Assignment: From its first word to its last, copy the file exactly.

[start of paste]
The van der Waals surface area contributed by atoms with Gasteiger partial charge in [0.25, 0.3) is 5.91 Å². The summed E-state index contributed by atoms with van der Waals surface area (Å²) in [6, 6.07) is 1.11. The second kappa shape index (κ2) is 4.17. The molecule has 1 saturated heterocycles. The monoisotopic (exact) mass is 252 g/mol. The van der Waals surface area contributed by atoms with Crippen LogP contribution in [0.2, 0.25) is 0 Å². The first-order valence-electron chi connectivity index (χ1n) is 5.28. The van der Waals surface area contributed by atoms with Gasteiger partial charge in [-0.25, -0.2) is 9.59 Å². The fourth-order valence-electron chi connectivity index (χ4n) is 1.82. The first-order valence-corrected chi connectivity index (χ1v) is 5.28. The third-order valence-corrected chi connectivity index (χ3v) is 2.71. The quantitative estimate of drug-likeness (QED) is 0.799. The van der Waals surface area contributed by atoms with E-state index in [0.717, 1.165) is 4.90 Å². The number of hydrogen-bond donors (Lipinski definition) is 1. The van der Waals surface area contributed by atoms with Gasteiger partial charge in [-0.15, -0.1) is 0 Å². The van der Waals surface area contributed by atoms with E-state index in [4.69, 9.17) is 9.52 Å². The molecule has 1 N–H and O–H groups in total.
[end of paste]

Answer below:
The van der Waals surface area contributed by atoms with Gasteiger partial charge in [0.25, 0.3) is 5.91 Å². The summed E-state index contributed by atoms with van der Waals surface area (Å²) in [6, 6.07) is 1.11. The second kappa shape index (κ2) is 4.17. The molecule has 1 saturated heterocycles. The monoisotopic (exact) mass is 252 g/mol. The van der Waals surface area contributed by atoms with Crippen LogP contribution in [0.2, 0.25) is 0 Å². The first-order valence-electron chi connectivity index (χ1n) is 5.28. The van der Waals surface area contributed by atoms with Gasteiger partial charge in [-0.25, -0.2) is 9.59 Å². The fourth-order valence-electron chi connectivity index (χ4n) is 1.82. The first-order valence-corrected chi connectivity index (χ1v) is 5.28. The third-order valence-corrected chi connectivity index (χ3v) is 2.71. The quantitative estimate of drug-likeness (QED) is 0.799. The van der Waals surface area contributed by atoms with E-state index in [0.717, 1.165) is 4.90 Å². The number of hydrogen-bond donors (Lipinski definition) is 1. The van der Waals surface area contributed by atoms with Gasteiger partial charge in [-0.15, -0.1) is 0 Å². The van der Waals surface area contributed by atoms with E-state index in [4.69, 9.17) is 9.52 Å². The molecule has 1 N–H and O–H groups in total.